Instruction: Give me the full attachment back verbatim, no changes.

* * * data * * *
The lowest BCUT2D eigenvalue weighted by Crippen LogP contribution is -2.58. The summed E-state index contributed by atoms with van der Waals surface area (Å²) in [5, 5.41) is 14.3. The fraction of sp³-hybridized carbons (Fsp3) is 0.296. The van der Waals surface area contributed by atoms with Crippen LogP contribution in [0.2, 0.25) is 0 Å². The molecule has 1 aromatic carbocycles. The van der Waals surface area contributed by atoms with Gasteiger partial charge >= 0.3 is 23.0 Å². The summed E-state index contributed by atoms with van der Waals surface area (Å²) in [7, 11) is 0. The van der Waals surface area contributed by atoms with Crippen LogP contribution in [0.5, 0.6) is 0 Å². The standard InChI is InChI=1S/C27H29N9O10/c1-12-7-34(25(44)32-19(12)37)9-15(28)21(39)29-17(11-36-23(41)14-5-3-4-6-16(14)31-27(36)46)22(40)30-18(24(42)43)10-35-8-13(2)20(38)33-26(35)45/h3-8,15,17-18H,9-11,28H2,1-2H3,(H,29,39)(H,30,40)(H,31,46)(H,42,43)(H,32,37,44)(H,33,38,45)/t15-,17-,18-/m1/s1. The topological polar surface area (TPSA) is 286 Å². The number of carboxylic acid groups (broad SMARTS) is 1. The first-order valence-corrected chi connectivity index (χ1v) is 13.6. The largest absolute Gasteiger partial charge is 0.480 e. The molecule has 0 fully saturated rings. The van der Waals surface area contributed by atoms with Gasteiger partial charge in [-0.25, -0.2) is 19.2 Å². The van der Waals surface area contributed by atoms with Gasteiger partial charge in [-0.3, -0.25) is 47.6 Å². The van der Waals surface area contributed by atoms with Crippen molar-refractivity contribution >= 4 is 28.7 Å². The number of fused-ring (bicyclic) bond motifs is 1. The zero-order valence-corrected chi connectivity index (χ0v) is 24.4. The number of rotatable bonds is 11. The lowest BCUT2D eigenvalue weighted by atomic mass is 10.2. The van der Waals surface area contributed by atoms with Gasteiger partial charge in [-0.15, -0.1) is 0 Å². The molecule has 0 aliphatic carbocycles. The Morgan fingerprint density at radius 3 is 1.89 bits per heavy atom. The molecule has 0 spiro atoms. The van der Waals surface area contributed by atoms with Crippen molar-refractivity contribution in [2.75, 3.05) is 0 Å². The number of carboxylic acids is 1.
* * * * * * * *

The lowest BCUT2D eigenvalue weighted by Crippen LogP contribution is -2.58. The summed E-state index contributed by atoms with van der Waals surface area (Å²) in [5, 5.41) is 14.3. The fraction of sp³-hybridized carbons (Fsp3) is 0.296. The van der Waals surface area contributed by atoms with Crippen LogP contribution in [0.2, 0.25) is 0 Å². The molecule has 1 aromatic carbocycles. The van der Waals surface area contributed by atoms with Gasteiger partial charge >= 0.3 is 23.0 Å². The summed E-state index contributed by atoms with van der Waals surface area (Å²) in [7, 11) is 0. The van der Waals surface area contributed by atoms with Crippen LogP contribution in [0.5, 0.6) is 0 Å². The standard InChI is InChI=1S/C27H29N9O10/c1-12-7-34(25(44)32-19(12)37)9-15(28)21(39)29-17(11-36-23(41)14-5-3-4-6-16(14)31-27(36)46)22(40)30-18(24(42)43)10-35-8-13(2)20(38)33-26(35)45/h3-8,15,17-18H,9-11,28H2,1-2H3,(H,29,39)(H,30,40)(H,31,46)(H,42,43)(H,32,37,44)(H,33,38,45)/t15-,17-,18-/m1/s1. The topological polar surface area (TPSA) is 286 Å². The number of carboxylic acid groups (broad SMARTS) is 1. The first-order valence-corrected chi connectivity index (χ1v) is 13.6. The largest absolute Gasteiger partial charge is 0.480 e. The molecule has 0 fully saturated rings. The van der Waals surface area contributed by atoms with Gasteiger partial charge in [-0.25, -0.2) is 19.2 Å². The van der Waals surface area contributed by atoms with Gasteiger partial charge in [-0.3, -0.25) is 47.6 Å². The van der Waals surface area contributed by atoms with Crippen molar-refractivity contribution >= 4 is 28.7 Å². The number of fused-ring (bicyclic) bond motifs is 1. The zero-order valence-corrected chi connectivity index (χ0v) is 24.4. The number of rotatable bonds is 11. The lowest BCUT2D eigenvalue weighted by atomic mass is 10.2. The van der Waals surface area contributed by atoms with Gasteiger partial charge in [-0.15, -0.1) is 0 Å². The molecule has 0 aliphatic carbocycles. The Morgan fingerprint density at radius 3 is 1.89 bits per heavy atom. The molecule has 0 spiro atoms. The van der Waals surface area contributed by atoms with Crippen molar-refractivity contribution in [2.75, 3.05) is 0 Å². The number of carboxylic acids is 1.